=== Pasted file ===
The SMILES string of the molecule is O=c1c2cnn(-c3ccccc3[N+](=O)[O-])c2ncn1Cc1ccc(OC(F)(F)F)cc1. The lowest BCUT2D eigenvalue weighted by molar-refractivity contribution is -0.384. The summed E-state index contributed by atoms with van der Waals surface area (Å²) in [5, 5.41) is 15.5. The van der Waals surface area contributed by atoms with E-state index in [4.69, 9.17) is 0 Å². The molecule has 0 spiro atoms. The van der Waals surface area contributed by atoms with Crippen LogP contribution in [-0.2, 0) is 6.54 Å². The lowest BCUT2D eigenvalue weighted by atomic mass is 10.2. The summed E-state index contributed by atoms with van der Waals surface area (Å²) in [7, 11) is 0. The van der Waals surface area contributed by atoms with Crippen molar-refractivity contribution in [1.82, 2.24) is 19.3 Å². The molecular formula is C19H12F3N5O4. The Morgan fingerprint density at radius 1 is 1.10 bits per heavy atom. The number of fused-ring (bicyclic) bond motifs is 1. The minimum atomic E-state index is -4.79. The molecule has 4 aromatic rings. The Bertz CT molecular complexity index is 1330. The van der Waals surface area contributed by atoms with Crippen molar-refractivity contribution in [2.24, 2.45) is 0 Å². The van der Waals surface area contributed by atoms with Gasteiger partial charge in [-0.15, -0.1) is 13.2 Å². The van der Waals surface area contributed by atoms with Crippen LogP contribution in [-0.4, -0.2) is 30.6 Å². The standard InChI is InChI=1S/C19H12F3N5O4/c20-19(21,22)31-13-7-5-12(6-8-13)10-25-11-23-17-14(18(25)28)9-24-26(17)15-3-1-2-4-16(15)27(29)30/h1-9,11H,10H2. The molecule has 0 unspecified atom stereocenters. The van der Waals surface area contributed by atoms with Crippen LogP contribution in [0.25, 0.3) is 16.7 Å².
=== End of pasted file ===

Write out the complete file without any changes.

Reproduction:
The SMILES string of the molecule is O=c1c2cnn(-c3ccccc3[N+](=O)[O-])c2ncn1Cc1ccc(OC(F)(F)F)cc1. The lowest BCUT2D eigenvalue weighted by molar-refractivity contribution is -0.384. The summed E-state index contributed by atoms with van der Waals surface area (Å²) in [5, 5.41) is 15.5. The van der Waals surface area contributed by atoms with E-state index in [4.69, 9.17) is 0 Å². The molecule has 0 spiro atoms. The van der Waals surface area contributed by atoms with Crippen LogP contribution in [-0.2, 0) is 6.54 Å². The lowest BCUT2D eigenvalue weighted by atomic mass is 10.2. The summed E-state index contributed by atoms with van der Waals surface area (Å²) in [7, 11) is 0. The van der Waals surface area contributed by atoms with Crippen molar-refractivity contribution in [1.82, 2.24) is 19.3 Å². The molecular formula is C19H12F3N5O4. The Morgan fingerprint density at radius 1 is 1.10 bits per heavy atom. The number of fused-ring (bicyclic) bond motifs is 1. The minimum atomic E-state index is -4.79. The molecule has 4 aromatic rings. The Bertz CT molecular complexity index is 1330. The van der Waals surface area contributed by atoms with Crippen molar-refractivity contribution in [2.24, 2.45) is 0 Å². The van der Waals surface area contributed by atoms with Gasteiger partial charge in [-0.15, -0.1) is 13.2 Å². The van der Waals surface area contributed by atoms with Crippen LogP contribution in [-0.4, -0.2) is 30.6 Å². The standard InChI is InChI=1S/C19H12F3N5O4/c20-19(21,22)31-13-7-5-12(6-8-13)10-25-11-23-17-14(18(25)28)9-24-26(17)15-3-1-2-4-16(15)27(29)30/h1-9,11H,10H2. The molecule has 0 unspecified atom stereocenters. The van der Waals surface area contributed by atoms with Crippen LogP contribution in [0.25, 0.3) is 16.7 Å².